The UK accountancy profession needs to
address auditor’s liability, partner rotation rules and continue to
seek talent from abroad if it is to remain at the forefront of the
global industry, according to a new report on the professional
services sector.

Although issuing a clean bill of health,
the Professional Services Global Competitiveness Group (PSGCG)
report said the UK profession cannot be complacent if it is to
remain an international best practice leader in 10-15 years.

The PSGCG is a group of industry leaders that
were formed to advise government on medium- to longer-term trends
impacting on the competitiveness of the professional services
sector in the UK.

Kingston Smith senior partner Michael Snyder
is a co-chair of the group. Other notable group members include
KPMG UK chairman and senior partner John Griffith-Jones, Baker
Tilly national managing partner Laurence Longe,
PricewaterhouseCoopers UK senior partner Ian Powell and former
Grant Thornton UK managing partner Michael Cleary.

Snyder told the International Accounting
the report was largely positive although a few common
trends need to be addressed in taxation, regulation, liability
reform, flexibility and innovation.

Key recommendations include seeking new
markets for recruitment and services. Snyder said it will be
important to recruit from a global talent pool and also adopt a
broader age band of trainees because the number of 18-21 year olds
is predicted to decline by 12 percent in 2015. Ensuring London and
the UK is an attractive market with the right infrastructure for
talent and clients is another key recommendation.

The report has urged the government to discuss
new solutions to reform auditor’s liability in light of the fact
the recently introduced limited-liability agreements (LLAs)
provision has proven ineffective.

“It was not the government’s intention that
[LLAs] were going to be a panacea,” Snyder said. “Clearly, there’s
not one single public company, as far as any of us know, that has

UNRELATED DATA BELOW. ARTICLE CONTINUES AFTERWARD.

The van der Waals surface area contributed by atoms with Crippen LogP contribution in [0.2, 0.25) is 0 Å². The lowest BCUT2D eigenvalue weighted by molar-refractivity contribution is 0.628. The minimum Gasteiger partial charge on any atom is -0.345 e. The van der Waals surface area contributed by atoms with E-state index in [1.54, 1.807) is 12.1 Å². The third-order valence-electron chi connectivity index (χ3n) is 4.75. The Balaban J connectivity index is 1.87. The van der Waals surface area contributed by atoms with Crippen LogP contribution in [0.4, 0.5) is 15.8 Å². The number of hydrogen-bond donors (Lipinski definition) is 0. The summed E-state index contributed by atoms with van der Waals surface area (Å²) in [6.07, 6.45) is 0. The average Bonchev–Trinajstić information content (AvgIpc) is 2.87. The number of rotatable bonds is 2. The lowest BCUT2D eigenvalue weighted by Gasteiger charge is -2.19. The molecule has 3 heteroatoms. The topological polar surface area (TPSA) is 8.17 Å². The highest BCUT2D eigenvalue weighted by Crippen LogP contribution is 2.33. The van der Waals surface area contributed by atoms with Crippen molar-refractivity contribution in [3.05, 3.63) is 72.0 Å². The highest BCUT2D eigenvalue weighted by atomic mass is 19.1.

actually signed up for one of those things. Equally, the big
lawyers are all saying that they could not possibly recommend it to
an audit committee because there wouldn’t be any direct benefit to
that company.”

In February, the US Securities and Exchange
Commission ruled that LLAs would not be acceptable to US
regulators, placing greater pressure on legislators to find a new

Germany and Australia are countries where
liability limitation exists and Snyder said the UK profession runs
the risk of becoming less competitive if reform does not occur.

“What we do have is that people always expect,
because they know we have a professional indemnity policy, that
they will always have a pop at us even if other people are really
to blame,” he added.

“While we can well defend ourselves, firms and
our insurers rake up legal fees. That is a real concern.

“Another thing about limiting liability is
that it makes people very cautious in the provision of advice. If
we want really proactive advice, then we need to allow innovation.
You need to have that security to know that when you are doing it
you are not just going to be sued with unlimited liability.”

Another concern for the UK profession is audit
partner rotation rules that force companies to change their auditor
every five years. A lot of other countries have seven-year rotation

“Clients like you to be there for a long time
because they like you to understand their affairs and deal with the
same person,” Snyder said. “I think we are in danger of denigrating
the word ‘professional’ when we keep having to regulate people as
if they can be assumed to not be honourable, have independence of
mind and integrity. Therefore, you are regulating to the lowest
common denominator.”

UK Profession: Vital statistics

• 25 percent of FTSE 100 chief executives are

• 6 major professional bodies have
consistently grown from 2002-2007

• Accounting sector contributes 1 per cent of
UK GDP, 1 percent of employment and just under 1 percent of gross
services exports

• 8 percent of all graduate jobs are in

• In 2007, the accountancy profession
employed 245,000 people in the UK

• The total revenue of the top 50 accounting
firms is £8.8 billion. Only the US top 50 generates more

Source: PSGCG report